A U.S. Olympic Committee delegation is taking quick trips to more than a half-dozen cities that have expressed interest in hosting the 2024 Games -- including Boston, Dallas, Los Angeles, Philadelphia, San Francisco and Washington, two people with knowledge of the fact-finding trips told The Associated Press.
The people told AP that the delegation consists of the USOC's chief bid and protocol officer, Chris Sullivan, chief communications and public affairs officer Patrick Sandusky and Doug Arnot, who most recently served as director of games operations for the London Olympics.
The people asked to remain anonymous because the USOC is not publicizing the trips, which have been taking place this fall.
The federation has until the end of next year to decide whether it wants to bid. The 2024 host will be selected in 2017.
CEO Scott Blackmun and chairman Larry Probst have often acknowledged that hosting the Olympics is one of the best things a federation can do but have stopped short of committing to a 2024 bid.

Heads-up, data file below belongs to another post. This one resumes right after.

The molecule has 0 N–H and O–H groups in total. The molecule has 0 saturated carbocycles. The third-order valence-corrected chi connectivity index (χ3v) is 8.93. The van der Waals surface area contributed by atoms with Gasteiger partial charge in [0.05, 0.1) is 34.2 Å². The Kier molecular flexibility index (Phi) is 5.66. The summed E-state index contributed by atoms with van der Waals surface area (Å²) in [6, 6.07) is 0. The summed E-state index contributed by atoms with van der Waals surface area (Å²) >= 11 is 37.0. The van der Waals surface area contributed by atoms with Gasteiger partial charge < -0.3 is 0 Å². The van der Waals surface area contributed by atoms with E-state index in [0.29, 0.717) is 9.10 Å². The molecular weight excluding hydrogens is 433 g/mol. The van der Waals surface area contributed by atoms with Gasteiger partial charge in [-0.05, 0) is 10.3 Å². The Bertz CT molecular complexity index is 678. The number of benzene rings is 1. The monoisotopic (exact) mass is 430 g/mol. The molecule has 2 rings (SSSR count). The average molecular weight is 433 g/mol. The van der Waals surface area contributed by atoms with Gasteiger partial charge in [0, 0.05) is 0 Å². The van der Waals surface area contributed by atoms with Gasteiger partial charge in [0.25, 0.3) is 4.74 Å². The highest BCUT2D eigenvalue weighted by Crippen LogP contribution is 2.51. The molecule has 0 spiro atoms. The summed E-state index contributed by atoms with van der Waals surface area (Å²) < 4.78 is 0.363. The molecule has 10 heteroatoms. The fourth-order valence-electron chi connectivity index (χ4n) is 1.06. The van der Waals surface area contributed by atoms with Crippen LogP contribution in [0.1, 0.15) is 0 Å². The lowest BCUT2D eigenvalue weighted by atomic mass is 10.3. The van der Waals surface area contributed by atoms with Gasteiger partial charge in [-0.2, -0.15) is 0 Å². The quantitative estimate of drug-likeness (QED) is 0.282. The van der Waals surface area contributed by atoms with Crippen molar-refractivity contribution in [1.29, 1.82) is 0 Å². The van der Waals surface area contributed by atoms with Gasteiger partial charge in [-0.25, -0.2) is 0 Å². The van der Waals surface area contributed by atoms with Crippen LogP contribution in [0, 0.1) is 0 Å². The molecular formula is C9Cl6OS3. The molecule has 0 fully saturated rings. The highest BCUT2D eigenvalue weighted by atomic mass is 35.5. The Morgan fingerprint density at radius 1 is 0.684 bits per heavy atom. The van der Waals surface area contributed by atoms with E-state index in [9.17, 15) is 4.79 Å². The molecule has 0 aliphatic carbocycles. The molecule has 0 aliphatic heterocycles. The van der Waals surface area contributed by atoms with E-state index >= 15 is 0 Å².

The USOC, which brings more money than anyone to the Olympic movement in the form of sponsorship and TV revenue, hasn't hosted an Olympics since the 2002 Winter Games in Salt Lake City. The country's last Summer Olympics were in Atlanta in 1996.
Earlier this year, the USOC sent letters to about three dozen cities to gauge interest in hosting an Olympics. There were more than a half-dozen that gave an early "yes," and the USOC delegation has been spending a day or less in each city visiting with their representatives.
The USOC's fact-finding method is almost the polar opposite of what it did when it was vetting potential bidders for the 2016 Games. That was a very public, very expensive and, at times, embarrassing process. For instance, the night before San Francisco was scheduled to give a key presentation to the USOC, a stadium deal for the Bay Area fell through and the city's representatives quietly left the meeting without giving their pitch.
And, of course, the ultimate "winner" -- Chicago -- ended up spending $10 million to be named America's candidate, then got ousted from the final stage of the IOC bid process in the first round.
Chicago officials have said they don't want to try again, even though many cities that win Olympic bids, including 2016 host Rio de Janeiro, earn the nod after losing several times previously.
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